I climb, but I’m not a climber.
To me, taking on that label requires more consistency and an effort to improve in the sport. I’ve been climbing for five years and have never ascended anything harder than a 5.10 (for those unfamiliar, this grade is considered intermediate).
This is because I only really go out and climb a handful of times each year. To get better, you need to climb consistently. You need to do scary things like take big falls, get on uncomfortable routes, and, most frightening of all, interact with strangers in an attempt to find climbing partners.
So I don’t consider myself a climber, in the same way that someone who runs twice a month probably doesn’t consider herself a runner, and someone who occasionally goes to her gym’s yoga classes probably doesn’t consider herself a yogi.
But if it ever comes up that I’ve tied into a harness and scaled a rock wall, hold onto your hats. Impostor syndrome kicks in hard as I get pulled into a conversation meant for a climber, not someone who dabbles in climbing. If you casually climb, maybe you can relate.
People assume you’re really good.
If you climb, and it’s been announced in a public setting by either you or a friend (usually the latter), you must be good. Climbers will start asking you what grade you climb and might even list off specific routes, curious to know if you’ve done them. Non-climbers will look at you in awe and wonder how you could ever do something so frightening, not realizing that children climb the same routes as you. CHILDREN! This forces you to shut down the conversation by repeatedly stating how unimpressive you actually are at the sport.
You’re asked what gym you go to and where you climb outside.
Climbers go to climbing gyms to train for outdoor climbing routes. They work on finger strength, forearm strength and endurance. I sometimes hop on my gym’s bouldering wall, even though I’m not supposed to because I don’t pay the additional climbing fee. While I can at least list off a few outdoor areas I’ve climbed in, I haven’t been to many of the outdoor areas local to me (my climbing partner lives in a different city). So this conversation usually dies quickly.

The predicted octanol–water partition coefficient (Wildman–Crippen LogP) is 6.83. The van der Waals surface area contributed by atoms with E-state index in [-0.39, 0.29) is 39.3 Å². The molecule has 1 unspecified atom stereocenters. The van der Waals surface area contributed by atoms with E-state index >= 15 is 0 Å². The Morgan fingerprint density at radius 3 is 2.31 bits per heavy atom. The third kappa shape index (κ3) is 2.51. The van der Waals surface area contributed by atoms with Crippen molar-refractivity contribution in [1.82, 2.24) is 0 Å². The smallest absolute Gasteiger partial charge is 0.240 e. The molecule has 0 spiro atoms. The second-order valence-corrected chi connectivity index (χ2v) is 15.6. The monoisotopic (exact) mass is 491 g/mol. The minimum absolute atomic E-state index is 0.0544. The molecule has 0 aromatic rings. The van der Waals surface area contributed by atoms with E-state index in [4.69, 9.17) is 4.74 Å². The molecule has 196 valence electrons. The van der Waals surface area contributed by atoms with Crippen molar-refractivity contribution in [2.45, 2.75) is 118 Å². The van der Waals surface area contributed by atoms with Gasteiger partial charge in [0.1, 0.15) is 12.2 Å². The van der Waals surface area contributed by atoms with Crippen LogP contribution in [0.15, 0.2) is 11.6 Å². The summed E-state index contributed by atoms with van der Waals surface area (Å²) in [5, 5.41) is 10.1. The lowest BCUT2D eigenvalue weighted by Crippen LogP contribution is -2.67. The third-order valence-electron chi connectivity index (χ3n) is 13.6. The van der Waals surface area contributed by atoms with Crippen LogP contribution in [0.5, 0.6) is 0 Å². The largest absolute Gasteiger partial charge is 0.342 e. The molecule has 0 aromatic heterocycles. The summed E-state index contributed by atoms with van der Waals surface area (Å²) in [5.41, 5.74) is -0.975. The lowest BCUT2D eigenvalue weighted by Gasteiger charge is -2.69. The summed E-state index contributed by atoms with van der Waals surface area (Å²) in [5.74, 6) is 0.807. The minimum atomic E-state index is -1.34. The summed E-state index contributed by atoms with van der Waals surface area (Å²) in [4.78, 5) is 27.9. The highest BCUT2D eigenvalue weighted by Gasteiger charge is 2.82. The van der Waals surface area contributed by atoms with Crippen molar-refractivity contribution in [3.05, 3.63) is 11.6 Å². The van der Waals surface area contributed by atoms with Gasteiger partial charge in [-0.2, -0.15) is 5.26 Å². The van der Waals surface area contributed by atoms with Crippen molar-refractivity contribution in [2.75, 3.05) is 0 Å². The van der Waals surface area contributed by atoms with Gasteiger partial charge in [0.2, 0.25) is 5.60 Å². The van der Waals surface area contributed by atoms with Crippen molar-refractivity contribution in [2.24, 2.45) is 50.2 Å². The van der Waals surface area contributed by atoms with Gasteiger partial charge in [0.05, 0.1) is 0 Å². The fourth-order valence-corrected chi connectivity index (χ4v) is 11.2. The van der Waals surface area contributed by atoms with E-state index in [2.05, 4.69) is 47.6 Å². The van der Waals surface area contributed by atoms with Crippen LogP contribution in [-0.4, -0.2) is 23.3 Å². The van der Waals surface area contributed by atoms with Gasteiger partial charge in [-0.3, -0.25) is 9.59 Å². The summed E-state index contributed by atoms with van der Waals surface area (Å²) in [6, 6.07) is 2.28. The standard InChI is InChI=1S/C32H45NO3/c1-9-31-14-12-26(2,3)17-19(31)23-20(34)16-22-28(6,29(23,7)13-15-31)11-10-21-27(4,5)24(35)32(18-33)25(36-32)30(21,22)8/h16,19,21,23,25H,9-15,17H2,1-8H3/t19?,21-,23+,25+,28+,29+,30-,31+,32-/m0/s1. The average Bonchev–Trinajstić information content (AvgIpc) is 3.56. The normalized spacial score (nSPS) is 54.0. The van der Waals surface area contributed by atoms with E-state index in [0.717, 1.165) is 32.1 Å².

You’re expected to have a deep understanding of climbing culture.
Yes, I know who Alex Honnold is, but at this point who doesn’t? The mention of any other professional climber is met with a blank stare. And the prospect of climbing in Yosemite doesn’t spark a sense of wanderlust and excitement. I’ve watched the climbing documentary Valley Uprising, so I can fake it through some of these conversations. But I’d be just as useless at climbing trivia as I am at regular trivia (which is VERY useless).
Climbers try to get you into different types of climbing.
If you boulder, you’ll love sport climbing. If you sport climb, you should try this multi-pitch route. If you’re into multi-pitches, you have to get into trad climbing. To borrow and slightly alter a saying from the hiking community, climb your own climb. I like ropes, I like my walls to have bolts drilled into them, and I prefer my climb to be finished at the first set of anchors. When climbers try to sell me on their preferred style, I just smile and nod.
People who’ve never climbed think you’re a badass.
People who have never been climbing and don’t fully understand how climbing works might envision me free-soloing to the top of a giant mountain when I say I spent the weekend climbing with friends. I’m given more credit than is due and am categorized as a fearless adrenaline junky. This is later met with confusion when I admit to being afraid of doing a certain hike because it’s high and exposed. As conversations continue I eventually get recategorized as “normal person with a fear of heights” and am suddenly much less interesting.
If you dabble in climbing and would rather not be thrust into awkward conversations, play it safe by denying your connection with the sport. Remember, only YOU can prevent social discomfort.